Your Guide to the Guide: Part 3 Copy Editing
I offer copy editing and highlighted proofreading services. Copy-editing is the process of taking the raw material (the ‘copy’ of a novel or a web page) and making it ready for publication as a book, article, website, broadcast or whatever.
A copy editor ensures that whatever appears in public is accurate, easy to follow, fit for purpose and free from error, inconsistency, omission or repetition. By picking up embarrassing mistakes, ambiguities and anomalies, the copy editor alerts the client to possible legal problems and analyses the document structure for the typesetter/designer.
It’s all about effective communication: you have something to say, and don’t want that message spoiled or diluted by mechanical errors. Is the copy is complete? (Some clients I have had have missed a chapter or sent an incomplete document to a publisher.) Do the chapter titles and other elements match the list of contents? Are all the illustrations in the right place? Do footnotes match up? A copy editor also fixes page set-up, spacing and fonts, cuts unwanted formatting, corrects errors in spelling, punctuation, grammar, style and usage, as well as overuse of italic, bold, capitals, exclamation marks and the passive voice.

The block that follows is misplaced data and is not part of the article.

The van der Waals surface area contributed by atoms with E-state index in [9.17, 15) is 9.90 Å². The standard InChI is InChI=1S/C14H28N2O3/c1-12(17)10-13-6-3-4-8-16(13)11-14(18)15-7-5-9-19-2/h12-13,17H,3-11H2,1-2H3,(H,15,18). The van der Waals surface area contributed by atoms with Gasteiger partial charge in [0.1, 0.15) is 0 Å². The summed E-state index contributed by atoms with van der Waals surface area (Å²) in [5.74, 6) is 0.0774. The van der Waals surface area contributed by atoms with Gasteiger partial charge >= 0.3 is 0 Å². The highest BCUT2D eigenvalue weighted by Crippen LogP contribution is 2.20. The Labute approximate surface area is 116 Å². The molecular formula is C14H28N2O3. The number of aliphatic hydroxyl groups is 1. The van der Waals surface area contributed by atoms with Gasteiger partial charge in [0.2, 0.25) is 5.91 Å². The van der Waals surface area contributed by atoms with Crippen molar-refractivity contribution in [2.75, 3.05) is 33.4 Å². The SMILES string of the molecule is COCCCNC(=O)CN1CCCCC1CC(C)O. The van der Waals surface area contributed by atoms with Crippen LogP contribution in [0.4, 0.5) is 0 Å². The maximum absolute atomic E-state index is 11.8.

On another level, copy editing corrects or queries doubtful facts, weak arguments, plot holes and gaps in numbering. Have characters mysteriously changed their names or hair colour? It’s surprisingly common. A copy editor also looks for sudden changes from first to third person or alterations in verb tense (again, surprisingly common) and monitors the timeline of the story, among other things.
Writers understandably get absorbed by the minutiae of their own work. It’s a copy editor’s job to step back and ask if anything is missing or redundant and whether things are logical. Is the language pitched at the right level for the target audience? Do any terms or abbreviations need explaining? Are tone, style and vocabulary appropriate to the intended audience?
The copy-editor will often spot misquotations, errors of fact, misspelt names, misused words, numbers that don't add up and incomplete references, and will check or query them, as well as anything that does not seem to make sense.
Experienced copy-editors also know about technical issues like page breaks, special characters, types of image.
The aim of all this is a document that is coherent and clear, technically correct and complete. It’s well worth the trouble and expense. See the Guide for more, including pricing.